Context clues

This first exercise has two parts; we’ll review the first part today and then complete the work tomorrow. Here’s the basic idea:

One strategy for learning to read (or improving reading skills) is looking for context clues – familiar words and sentences around an unfamiliar word that help the reader de-code the unfamiliar word.

One strategy for finding forward-looking clarity is looking through the recent past for similar kinds of clues that can lead to new insight.

Ready to start?

If you downloaded the “Your First 100 Days” workbook in yesterday’s post, then you’ve already got the worksheet for this particular exercise (see image, below). If you didn’t download the workbook (or you just want to do your own thing, your way), then just grab a sheet of paper and a pen and jump in.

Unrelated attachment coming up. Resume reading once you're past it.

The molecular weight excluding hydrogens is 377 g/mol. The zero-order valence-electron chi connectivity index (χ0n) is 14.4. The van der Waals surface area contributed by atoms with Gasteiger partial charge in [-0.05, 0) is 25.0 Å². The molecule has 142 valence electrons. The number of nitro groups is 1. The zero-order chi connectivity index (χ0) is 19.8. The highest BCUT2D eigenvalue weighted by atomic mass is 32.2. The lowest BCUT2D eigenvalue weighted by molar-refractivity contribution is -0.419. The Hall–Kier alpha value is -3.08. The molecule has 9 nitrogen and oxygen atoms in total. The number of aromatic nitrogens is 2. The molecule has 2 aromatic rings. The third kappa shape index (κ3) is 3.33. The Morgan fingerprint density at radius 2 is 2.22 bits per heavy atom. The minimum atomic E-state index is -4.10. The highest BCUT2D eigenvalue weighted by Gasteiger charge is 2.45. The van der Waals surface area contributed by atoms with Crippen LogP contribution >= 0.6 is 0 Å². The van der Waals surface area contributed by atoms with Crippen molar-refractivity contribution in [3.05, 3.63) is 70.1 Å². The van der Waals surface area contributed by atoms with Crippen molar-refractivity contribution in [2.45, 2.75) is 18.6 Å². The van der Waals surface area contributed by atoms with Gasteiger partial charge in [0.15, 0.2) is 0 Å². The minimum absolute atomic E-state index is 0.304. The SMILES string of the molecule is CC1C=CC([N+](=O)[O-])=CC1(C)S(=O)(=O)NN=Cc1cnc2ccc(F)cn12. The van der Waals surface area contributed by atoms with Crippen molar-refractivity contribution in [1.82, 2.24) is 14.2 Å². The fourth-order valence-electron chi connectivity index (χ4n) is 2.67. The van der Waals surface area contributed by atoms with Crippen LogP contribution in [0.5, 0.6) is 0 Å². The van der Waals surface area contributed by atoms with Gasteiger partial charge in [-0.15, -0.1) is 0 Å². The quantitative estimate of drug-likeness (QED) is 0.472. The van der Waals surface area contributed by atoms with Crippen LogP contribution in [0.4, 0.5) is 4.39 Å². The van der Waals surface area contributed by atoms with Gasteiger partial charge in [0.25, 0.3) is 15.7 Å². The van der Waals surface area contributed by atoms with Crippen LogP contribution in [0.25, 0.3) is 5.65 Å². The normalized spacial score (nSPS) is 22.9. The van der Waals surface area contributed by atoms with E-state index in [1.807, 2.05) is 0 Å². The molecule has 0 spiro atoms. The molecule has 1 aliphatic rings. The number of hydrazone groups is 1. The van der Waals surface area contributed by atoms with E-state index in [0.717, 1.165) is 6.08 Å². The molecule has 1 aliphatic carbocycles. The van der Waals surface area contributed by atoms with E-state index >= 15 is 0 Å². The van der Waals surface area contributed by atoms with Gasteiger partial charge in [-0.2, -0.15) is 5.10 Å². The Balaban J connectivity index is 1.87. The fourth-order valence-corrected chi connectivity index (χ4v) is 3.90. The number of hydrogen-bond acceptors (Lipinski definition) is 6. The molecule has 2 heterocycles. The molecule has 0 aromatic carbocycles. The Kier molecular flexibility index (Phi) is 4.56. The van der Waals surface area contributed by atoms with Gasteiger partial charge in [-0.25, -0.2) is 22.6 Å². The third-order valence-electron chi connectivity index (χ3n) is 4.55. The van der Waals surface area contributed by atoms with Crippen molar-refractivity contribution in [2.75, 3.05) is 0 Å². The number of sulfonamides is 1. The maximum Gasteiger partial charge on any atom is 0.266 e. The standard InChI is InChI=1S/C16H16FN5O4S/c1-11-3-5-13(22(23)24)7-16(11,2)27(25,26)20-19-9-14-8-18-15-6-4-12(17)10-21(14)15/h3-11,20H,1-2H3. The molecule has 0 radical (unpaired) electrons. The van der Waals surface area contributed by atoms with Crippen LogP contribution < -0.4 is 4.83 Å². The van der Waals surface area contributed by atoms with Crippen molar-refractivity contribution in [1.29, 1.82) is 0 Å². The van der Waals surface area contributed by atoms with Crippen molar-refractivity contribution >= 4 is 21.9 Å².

Here’s how I approach this particular exercise:

  • I look through the prior year’s calendar (my Ink+Volt planner), making notes on the “Year in Review” grid about each month – goals, accomplishments, events, etc. I make these notes without interpretation or judgment.
  • I look through the prior year’s social media feed (mine only) and add details to the grid.
  • I look through my notes (variety of places – all on paper), and add anything that sticks out as relevant.
  • I set the grid aside and go for a walk (or clean the kitchen).

The work takes about 30-60 minutes, not including the walk (or kitchen cleaning).

After taking that break, I come back to the grid with a highlighter or different colored pen, and I circle/highlight the items that stand out as being most significant. More on that part of the process, tomorrow.

Your homework for today, if you’re interested:

Review your 2022, looking at it as an outside observer and making notes about the events and experiences that stand out as significant. Observe without judging or interpreting, and then walk away from your notes for a little while.

The purpose of this first exercise is to gather clues, not draw meaning from them.